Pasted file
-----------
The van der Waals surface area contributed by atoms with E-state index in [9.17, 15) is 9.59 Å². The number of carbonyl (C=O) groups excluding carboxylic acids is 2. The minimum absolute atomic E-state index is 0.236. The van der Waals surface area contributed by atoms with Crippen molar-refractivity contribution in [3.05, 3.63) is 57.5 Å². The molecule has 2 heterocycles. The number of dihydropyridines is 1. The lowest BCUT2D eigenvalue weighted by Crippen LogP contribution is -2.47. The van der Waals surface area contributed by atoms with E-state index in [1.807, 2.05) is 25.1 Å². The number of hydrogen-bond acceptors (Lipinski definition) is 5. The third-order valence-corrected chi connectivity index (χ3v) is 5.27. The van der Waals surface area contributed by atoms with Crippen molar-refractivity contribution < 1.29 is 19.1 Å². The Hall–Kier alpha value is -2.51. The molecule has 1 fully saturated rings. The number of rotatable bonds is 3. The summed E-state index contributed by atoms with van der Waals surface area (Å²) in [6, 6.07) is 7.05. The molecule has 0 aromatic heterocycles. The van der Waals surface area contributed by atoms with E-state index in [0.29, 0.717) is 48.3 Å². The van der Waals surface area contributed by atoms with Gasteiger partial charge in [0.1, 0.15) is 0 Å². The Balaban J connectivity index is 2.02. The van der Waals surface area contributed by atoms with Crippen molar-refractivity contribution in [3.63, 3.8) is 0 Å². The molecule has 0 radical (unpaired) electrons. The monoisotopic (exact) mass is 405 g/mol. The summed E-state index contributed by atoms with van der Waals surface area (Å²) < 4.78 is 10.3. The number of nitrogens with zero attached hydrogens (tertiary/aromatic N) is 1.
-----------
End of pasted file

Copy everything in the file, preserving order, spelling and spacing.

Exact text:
The van der Waals surface area contributed by atoms with E-state index in [9.17, 15) is 9.59 Å². The number of carbonyl (C=O) groups excluding carboxylic acids is 2. The minimum absolute atomic E-state index is 0.236. The van der Waals surface area contributed by atoms with Crippen molar-refractivity contribution in [3.05, 3.63) is 57.5 Å². The molecule has 2 heterocycles. The number of dihydropyridines is 1. The lowest BCUT2D eigenvalue weighted by Crippen LogP contribution is -2.47. The van der Waals surface area contributed by atoms with E-state index in [1.807, 2.05) is 25.1 Å². The number of hydrogen-bond acceptors (Lipinski definition) is 5. The third-order valence-corrected chi connectivity index (χ3v) is 5.27. The van der Waals surface area contributed by atoms with Crippen molar-refractivity contribution < 1.29 is 19.1 Å². The Hall–Kier alpha value is -2.51. The molecule has 1 fully saturated rings. The number of rotatable bonds is 3. The summed E-state index contributed by atoms with van der Waals surface area (Å²) in [6, 6.07) is 7.05. The molecule has 0 aromatic heterocycles. The van der Waals surface area contributed by atoms with E-state index in [0.29, 0.717) is 48.3 Å². The van der Waals surface area contributed by atoms with Gasteiger partial charge in [0.1, 0.15) is 0 Å². The Balaban J connectivity index is 2.02. The van der Waals surface area contributed by atoms with Crippen molar-refractivity contribution in [3.63, 3.8) is 0 Å². The molecule has 0 radical (unpaired) electrons. The monoisotopic (exact) mass is 405 g/mol. The summed E-state index contributed by atoms with van der Waals surface area (Å²) < 4.78 is 10.3. The number of nitrogens with zero attached hydrogens (tertiary/aromatic N) is 1.